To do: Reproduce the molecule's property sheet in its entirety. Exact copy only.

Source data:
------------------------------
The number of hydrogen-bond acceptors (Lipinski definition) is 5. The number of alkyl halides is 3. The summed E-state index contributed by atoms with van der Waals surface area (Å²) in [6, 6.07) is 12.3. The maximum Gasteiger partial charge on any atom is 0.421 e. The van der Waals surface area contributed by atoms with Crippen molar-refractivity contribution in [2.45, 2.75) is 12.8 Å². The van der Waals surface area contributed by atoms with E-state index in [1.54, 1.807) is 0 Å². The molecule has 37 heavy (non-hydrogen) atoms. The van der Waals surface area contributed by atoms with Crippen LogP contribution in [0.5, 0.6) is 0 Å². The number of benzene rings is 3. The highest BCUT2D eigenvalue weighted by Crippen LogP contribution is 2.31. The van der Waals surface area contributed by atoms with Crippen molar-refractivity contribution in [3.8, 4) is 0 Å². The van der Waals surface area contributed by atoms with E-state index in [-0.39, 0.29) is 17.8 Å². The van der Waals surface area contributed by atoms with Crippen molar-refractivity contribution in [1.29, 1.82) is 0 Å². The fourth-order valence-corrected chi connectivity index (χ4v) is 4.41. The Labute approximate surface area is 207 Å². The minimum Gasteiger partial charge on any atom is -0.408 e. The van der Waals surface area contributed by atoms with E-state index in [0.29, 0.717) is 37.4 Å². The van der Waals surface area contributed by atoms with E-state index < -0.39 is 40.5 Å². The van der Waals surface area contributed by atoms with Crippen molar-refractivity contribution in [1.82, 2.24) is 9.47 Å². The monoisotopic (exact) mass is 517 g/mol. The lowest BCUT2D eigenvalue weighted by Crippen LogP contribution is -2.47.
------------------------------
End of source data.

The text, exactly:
The number of hydrogen-bond acceptors (Lipinski definition) is 5. The number of alkyl halides is 3. The summed E-state index contributed by atoms with van der Waals surface area (Å²) in [6, 6.07) is 12.3. The maximum Gasteiger partial charge on any atom is 0.421 e. The van der Waals surface area contributed by atoms with Crippen molar-refractivity contribution in [2.45, 2.75) is 12.8 Å². The van der Waals surface area contributed by atoms with E-state index in [1.54, 1.807) is 0 Å². The molecule has 37 heavy (non-hydrogen) atoms. The van der Waals surface area contributed by atoms with Crippen LogP contribution in [0.5, 0.6) is 0 Å². The number of benzene rings is 3. The highest BCUT2D eigenvalue weighted by Crippen LogP contribution is 2.31. The van der Waals surface area contributed by atoms with Crippen molar-refractivity contribution in [3.8, 4) is 0 Å². The van der Waals surface area contributed by atoms with E-state index in [-0.39, 0.29) is 17.8 Å². The van der Waals surface area contributed by atoms with Crippen molar-refractivity contribution in [1.29, 1.82) is 0 Å². The fourth-order valence-corrected chi connectivity index (χ4v) is 4.41. The Labute approximate surface area is 207 Å². The minimum Gasteiger partial charge on any atom is -0.408 e. The van der Waals surface area contributed by atoms with E-state index in [0.29, 0.717) is 37.4 Å². The van der Waals surface area contributed by atoms with E-state index < -0.39 is 40.5 Å². The van der Waals surface area contributed by atoms with Crippen molar-refractivity contribution in [1.82, 2.24) is 9.47 Å². The monoisotopic (exact) mass is 517 g/mol. The lowest BCUT2D eigenvalue weighted by Crippen LogP contribution is -2.47.